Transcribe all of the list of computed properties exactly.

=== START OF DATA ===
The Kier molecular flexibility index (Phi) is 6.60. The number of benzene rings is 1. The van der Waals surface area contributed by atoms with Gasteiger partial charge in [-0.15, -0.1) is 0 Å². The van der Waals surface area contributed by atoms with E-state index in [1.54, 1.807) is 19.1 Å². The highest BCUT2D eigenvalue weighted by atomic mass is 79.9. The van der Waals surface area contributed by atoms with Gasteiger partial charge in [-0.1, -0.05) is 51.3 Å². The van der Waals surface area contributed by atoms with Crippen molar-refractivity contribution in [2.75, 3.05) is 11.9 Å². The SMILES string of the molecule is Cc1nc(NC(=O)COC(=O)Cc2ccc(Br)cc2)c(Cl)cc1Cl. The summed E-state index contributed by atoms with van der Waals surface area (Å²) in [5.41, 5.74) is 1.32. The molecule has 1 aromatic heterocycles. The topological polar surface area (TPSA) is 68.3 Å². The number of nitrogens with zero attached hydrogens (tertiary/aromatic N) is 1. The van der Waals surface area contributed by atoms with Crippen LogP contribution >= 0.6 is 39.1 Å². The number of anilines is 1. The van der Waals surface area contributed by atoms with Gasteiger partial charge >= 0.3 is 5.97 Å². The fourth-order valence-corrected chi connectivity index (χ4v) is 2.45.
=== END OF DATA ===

The Kier molecular flexibility index (Phi) is 6.60. The number of benzene rings is 1. The van der Waals surface area contributed by atoms with Gasteiger partial charge in [-0.15, -0.1) is 0 Å². The van der Waals surface area contributed by atoms with E-state index in [1.54, 1.807) is 19.1 Å². The highest BCUT2D eigenvalue weighted by atomic mass is 79.9. The van der Waals surface area contributed by atoms with Gasteiger partial charge in [-0.1, -0.05) is 51.3 Å². The van der Waals surface area contributed by atoms with Crippen molar-refractivity contribution in [2.75, 3.05) is 11.9 Å². The SMILES string of the molecule is Cc1nc(NC(=O)COC(=O)Cc2ccc(Br)cc2)c(Cl)cc1Cl. The summed E-state index contributed by atoms with van der Waals surface area (Å²) in [5.41, 5.74) is 1.32. The molecule has 1 aromatic heterocycles. The topological polar surface area (TPSA) is 68.3 Å². The number of nitrogens with zero attached hydrogens (tertiary/aromatic N) is 1. The van der Waals surface area contributed by atoms with Crippen LogP contribution >= 0.6 is 39.1 Å². The number of anilines is 1. The van der Waals surface area contributed by atoms with Gasteiger partial charge >= 0.3 is 5.97 Å². The fourth-order valence-corrected chi connectivity index (χ4v) is 2.45.